- With infections surging again in Europe, and with Friday’s price data expected to show a third straight month of deflation in the Eurozone, the pressure is likely rising on ECB policymakers to launch new monetary stimulus measures.
- Many officials and investors fear that Europe is becoming bogged down in a Japanese-style cycle of weak growth, negative interest rates, and sub-zero inflation.
- It’s still probably too early to expect new measures after Thursday’s policy meeting, but the increasing prospects for new European stimulus measures and the surging case counts around the developed world are already giving at least a temporary boost to the dollar today.
U.S. Property Taxes: Even though next week’s elections have us all focused on the presidential and Senate races, it’s important to remember there are also important state-level issues to watch. In California, for example, Proposition 15 would ease some restrictions on commercial property tax valuations. Under the measure, assessments on private residential property would continue to be strictly limited, but local governments could begin assessing commercial property based on its current value, rather than capping increases from the last time it was sold. If passed, the measure could be an additional blow to some REITs holding property in California, which have already faced declining occupancy and rent arrears because of the coronavirus pandemic. The measure could also hurt non-REIT property owners and their tenants, since many leases require tenants to cover property taxes.
United States-China: The U.S. and China have narrowly sidestepped a potentially major diplomatic dispute after four political dissidents entered the U.S. consulate in Hong Kong to request asylum but were refused. The incident happened just hours after the Hong Kong police department’s national security unit arrested the former leader of a pro-independence group as he was planning a similar move.
United States-India: The U.S. and India yesterday signed an agreement to share geospatial intelligence, paving the way for deeper military cooperation between the two countries as they confront an increasingly assertive China.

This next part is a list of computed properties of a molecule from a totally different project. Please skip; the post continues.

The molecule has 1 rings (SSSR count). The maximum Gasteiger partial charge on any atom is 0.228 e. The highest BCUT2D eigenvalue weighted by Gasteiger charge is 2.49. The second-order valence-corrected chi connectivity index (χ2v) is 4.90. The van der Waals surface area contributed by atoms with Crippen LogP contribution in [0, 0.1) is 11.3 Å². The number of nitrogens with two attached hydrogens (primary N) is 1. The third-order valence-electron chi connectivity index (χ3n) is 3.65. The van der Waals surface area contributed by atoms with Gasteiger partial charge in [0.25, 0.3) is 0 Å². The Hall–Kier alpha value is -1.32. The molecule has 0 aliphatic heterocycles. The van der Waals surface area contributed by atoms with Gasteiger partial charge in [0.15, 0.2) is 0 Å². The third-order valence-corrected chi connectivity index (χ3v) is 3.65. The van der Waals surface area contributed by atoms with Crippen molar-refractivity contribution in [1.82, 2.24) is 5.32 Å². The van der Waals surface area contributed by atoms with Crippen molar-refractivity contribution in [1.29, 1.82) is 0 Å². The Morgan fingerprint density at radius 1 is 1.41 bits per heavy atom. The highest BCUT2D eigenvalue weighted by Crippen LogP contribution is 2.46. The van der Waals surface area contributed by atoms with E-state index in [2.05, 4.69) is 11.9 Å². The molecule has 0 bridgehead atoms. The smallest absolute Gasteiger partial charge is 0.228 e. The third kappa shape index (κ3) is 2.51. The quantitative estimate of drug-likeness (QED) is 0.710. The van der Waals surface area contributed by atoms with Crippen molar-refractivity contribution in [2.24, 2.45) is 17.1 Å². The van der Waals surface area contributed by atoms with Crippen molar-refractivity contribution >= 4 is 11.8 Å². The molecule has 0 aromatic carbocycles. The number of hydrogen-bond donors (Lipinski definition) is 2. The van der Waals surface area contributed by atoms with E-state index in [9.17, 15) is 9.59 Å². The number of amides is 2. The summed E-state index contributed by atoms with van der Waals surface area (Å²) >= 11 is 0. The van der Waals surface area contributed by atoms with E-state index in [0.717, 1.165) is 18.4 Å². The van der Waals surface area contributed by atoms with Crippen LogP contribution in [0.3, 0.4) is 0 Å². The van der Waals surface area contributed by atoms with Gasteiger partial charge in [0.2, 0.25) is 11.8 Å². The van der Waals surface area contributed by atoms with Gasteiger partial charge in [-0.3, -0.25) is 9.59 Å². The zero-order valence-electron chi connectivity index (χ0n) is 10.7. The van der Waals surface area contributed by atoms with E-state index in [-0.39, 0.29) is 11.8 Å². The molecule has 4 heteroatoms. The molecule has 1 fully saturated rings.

China-India: New reporting reveals that after the China-India military scuffles over disputed borderlands in the Himalaya mountains this summer, New Delhi quietly sent one of its warships into the South China Sea to send the message: “Don’t mess around in my backyard or I’ll mess around in yours.” Last week, India also invited Australia to join the U.S. and Japan in its annual Malabar naval exercises in the Indian Ocean. The moves illustrate the surprising extent to which New Delhi is shedding its reticence to unleash India’s maritime power and strengthen its security partnerships as it seeks to counter what it considers Chinese aggressions on its land border.
China: The China Foreign Exchange Trade System, an arm of the central bank, announced that a countercyclical factor is no longer being used to set the central value of the renminbi for purposes of domestic trading. The factor made the renminbi’s value more stable than it otherwise would have been, so the move is seen as a liberalization designed to make the currency more appealing to investors. All the same, as the renminbi continues to appreciate, its recent strength is probably being driven more by China’s early success in overcoming the coronavirus pandemic and its continuing recovery from it.
Nagorno-Karabakh: Clashes between Armenian and Azeri forces continue despite the recent U.S.-brokered ceasefire. Importantly, it now appears that Azerbaijan has taken control of significant territory that could allow it to cut a road linking Armenia to the ethnic Armenian-controlled enclave. The Azeri success evidently owes much to high-tech drones provided to Azerbaijan by Turkey, which have devastated Armenia’s outdated tanks. That success illustrates Turkey’s ability to make trouble throughout the region as President Erdogan works to increase his influence in the area.